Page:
Students’ Life-Enhancing Application of 3-D
Three Auburn industrial design students use 3-D printing to help an amputee reclaim her cello playing.
With the help of Auburn industrial design students (from left) Abby Hinson, Hannah Conrad and Leigh Anne Alfano, Shanan LeFeat is once again playing the cello. Photo by Melissa Humble
Back in the 1970s two science fiction TV shows were all the rage — “The Six Million Dollar Man,” featuring an injured test pilot rebuilt with nuclear-powered limbs, and “The Bionic Woman,” its spinoff, about a woman with cybernetic implants who runs 60 miles per hour.
Medical advances now make these concepts not so far from our grasp. A sector of technology revolutionizing health is in the field of prosthetics, where groundbreaking and increasingly sophisticated 3-D printing is being used to rebuild body parts.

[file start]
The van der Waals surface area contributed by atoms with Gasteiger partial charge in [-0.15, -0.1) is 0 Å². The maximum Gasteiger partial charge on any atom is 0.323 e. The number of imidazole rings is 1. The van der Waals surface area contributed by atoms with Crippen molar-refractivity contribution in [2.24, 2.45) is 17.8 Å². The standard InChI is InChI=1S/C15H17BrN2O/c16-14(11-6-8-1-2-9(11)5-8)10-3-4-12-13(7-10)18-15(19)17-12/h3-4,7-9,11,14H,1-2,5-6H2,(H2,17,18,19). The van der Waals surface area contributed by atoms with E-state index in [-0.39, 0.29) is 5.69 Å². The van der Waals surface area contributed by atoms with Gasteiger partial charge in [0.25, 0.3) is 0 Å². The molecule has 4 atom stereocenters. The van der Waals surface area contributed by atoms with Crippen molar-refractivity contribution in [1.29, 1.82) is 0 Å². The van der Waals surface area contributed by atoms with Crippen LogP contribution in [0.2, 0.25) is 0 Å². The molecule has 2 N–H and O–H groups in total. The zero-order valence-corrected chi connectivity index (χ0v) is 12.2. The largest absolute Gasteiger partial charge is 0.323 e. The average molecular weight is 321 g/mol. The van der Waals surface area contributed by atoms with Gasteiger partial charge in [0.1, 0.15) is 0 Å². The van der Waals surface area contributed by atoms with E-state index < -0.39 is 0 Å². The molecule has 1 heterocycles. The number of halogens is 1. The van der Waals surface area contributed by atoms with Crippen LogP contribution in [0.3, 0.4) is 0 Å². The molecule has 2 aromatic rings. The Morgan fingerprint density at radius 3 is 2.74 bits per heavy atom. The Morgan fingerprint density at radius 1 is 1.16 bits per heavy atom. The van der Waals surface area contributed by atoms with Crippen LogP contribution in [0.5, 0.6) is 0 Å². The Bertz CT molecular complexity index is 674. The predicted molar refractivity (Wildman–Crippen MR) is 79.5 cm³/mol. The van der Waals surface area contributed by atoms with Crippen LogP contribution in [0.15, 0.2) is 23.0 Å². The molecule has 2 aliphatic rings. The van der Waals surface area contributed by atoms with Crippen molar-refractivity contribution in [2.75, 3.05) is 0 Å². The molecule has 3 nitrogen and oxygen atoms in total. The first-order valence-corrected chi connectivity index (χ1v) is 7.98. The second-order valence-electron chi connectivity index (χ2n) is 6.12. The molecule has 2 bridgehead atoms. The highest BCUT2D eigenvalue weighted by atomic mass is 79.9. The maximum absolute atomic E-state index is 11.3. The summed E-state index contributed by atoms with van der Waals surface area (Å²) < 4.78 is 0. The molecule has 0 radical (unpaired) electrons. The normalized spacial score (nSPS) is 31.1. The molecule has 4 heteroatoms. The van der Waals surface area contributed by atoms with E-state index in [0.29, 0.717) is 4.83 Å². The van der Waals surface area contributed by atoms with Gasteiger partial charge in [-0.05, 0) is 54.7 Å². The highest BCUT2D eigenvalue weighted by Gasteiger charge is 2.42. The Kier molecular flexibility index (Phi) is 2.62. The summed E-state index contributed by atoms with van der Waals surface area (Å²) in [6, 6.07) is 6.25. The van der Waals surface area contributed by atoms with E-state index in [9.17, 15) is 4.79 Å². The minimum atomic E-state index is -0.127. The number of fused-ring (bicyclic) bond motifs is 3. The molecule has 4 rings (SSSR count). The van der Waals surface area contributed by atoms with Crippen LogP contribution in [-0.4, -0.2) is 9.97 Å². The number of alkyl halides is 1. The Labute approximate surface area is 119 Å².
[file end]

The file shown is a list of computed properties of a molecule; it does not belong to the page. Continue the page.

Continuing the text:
One beneficiary is Shanan LeFeat, a 37-year-old mother of four and Army veteran who is receiving a new prosthetic arm created by industrial design students in Auburn University’s College of Architecture, Design and Construction.
Though LeFeat leads an active life training horses on her farm in Salem, Alabama, she is no longer able to enjoy rifle shooting, kayaking and other activities she once did. But thanks to her new prosthetic arm she can once more play the cello, one of her greatest past loves.